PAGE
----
This postcard shows the Swan River in Perth, Western Australia. Its Aboriginal Noongar name is the Derbarl Yerrigan. The Swan River estuary flows through the city of Perth. Its lower reaches are relatively wide and deep, with few constrictions, while the upper reaches are usually quite narrow and shallow.

The Swan River drains the Avon and coastal plain catchments, which have a total area of about 121,000 km2. It has three major tributaries, the Avon River, Canning River and Helena River. The latter two have dams (Canning Dam and Mundaring Weir) which provide a sizeable part of the potable water requirements for Perth and the regions surrounding. The Avon River contributes the majority of the freshwater flow. The climate of the catchment is Mediterranean, with mild wet winters, hot dry summers, and the associated highly seasonal rainfall and flow regime.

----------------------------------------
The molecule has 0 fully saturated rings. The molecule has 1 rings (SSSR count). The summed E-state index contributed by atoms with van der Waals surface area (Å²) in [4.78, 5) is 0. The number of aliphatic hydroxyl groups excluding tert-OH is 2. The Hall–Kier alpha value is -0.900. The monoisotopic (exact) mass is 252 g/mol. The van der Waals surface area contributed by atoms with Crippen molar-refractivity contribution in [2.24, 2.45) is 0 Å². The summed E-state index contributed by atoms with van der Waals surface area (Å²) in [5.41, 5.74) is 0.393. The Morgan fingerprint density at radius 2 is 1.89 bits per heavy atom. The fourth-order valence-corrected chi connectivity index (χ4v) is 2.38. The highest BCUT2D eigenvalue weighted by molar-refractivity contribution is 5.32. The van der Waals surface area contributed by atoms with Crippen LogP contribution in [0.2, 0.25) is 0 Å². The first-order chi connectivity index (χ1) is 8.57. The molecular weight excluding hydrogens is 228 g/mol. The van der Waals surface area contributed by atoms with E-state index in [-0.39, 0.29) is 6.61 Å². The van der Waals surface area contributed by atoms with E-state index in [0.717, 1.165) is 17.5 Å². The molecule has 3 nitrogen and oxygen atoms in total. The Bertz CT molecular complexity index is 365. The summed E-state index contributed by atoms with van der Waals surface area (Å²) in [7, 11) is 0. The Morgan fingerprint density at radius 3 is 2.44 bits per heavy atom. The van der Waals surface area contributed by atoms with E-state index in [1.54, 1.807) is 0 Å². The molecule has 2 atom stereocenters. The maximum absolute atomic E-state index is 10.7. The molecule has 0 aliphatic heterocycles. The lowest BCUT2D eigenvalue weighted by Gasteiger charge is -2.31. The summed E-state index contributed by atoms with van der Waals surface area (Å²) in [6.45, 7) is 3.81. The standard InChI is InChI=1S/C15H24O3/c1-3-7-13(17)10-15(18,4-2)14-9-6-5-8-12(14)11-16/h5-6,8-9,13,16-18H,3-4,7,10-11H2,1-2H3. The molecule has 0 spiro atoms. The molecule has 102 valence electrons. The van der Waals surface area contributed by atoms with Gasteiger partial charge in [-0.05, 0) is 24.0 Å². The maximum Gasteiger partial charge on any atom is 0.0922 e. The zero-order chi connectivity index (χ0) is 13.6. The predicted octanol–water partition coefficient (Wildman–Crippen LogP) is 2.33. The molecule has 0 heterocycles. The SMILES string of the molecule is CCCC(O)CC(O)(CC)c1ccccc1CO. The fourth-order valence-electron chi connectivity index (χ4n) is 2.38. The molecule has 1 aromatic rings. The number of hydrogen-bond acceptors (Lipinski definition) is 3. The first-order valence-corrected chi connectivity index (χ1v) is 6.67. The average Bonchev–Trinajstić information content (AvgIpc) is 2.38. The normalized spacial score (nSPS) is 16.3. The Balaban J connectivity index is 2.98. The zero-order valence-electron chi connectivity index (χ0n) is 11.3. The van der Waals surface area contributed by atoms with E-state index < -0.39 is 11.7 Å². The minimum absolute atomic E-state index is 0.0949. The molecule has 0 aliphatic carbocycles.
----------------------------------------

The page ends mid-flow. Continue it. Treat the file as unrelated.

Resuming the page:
The Avon rises near Yealering, 100 km southeast of Perth: it meanders north-northwest to Toodyay about 90 km northeast of Perth, then turns southwest in Walyunga National Park – at the confluence of the Wooroloo Brook, it becomes the Swan River.

The Canning River rises not far from North Bannister, 100 km southeast of Perth and joins the Swan at Applecross, opening into Melville Water. The river then narrows into Blackwall Reach, a narrow and deep stretch leading the river through Fremantle Harbour to the sea.

The Noongar believe that the Darling Scarp is said to represent the body of a Wagyl (also spelt Waugal) – a snakelike being from Dreamtime that meandered over the land creating rivers, waterways and lakes. It is thought that the Wagyl created the Swan River.

The estuary is subject to a microtidal regime, with a maximum tidal amplitude of about one metre, although water levels are also subject to barometric pressure fluctuations. [wikipedia]

Sep 5, 2015

Krasnopresnenskaya metro station | Russia

This beautiful postcard was sent by Anastasia from Moscow via postcrossing [RU-3960707]. It shows Krasnopresnenskaya metro station in Circle Line, which opened on March 14, 1954. Anastasia writes: "Hello from Moscow! The Moscow Metro ranks with the world's largest subways and enjoys worldwide renown thanks to its 'underground palaces' - stations decorated like luxurious palatial halls!"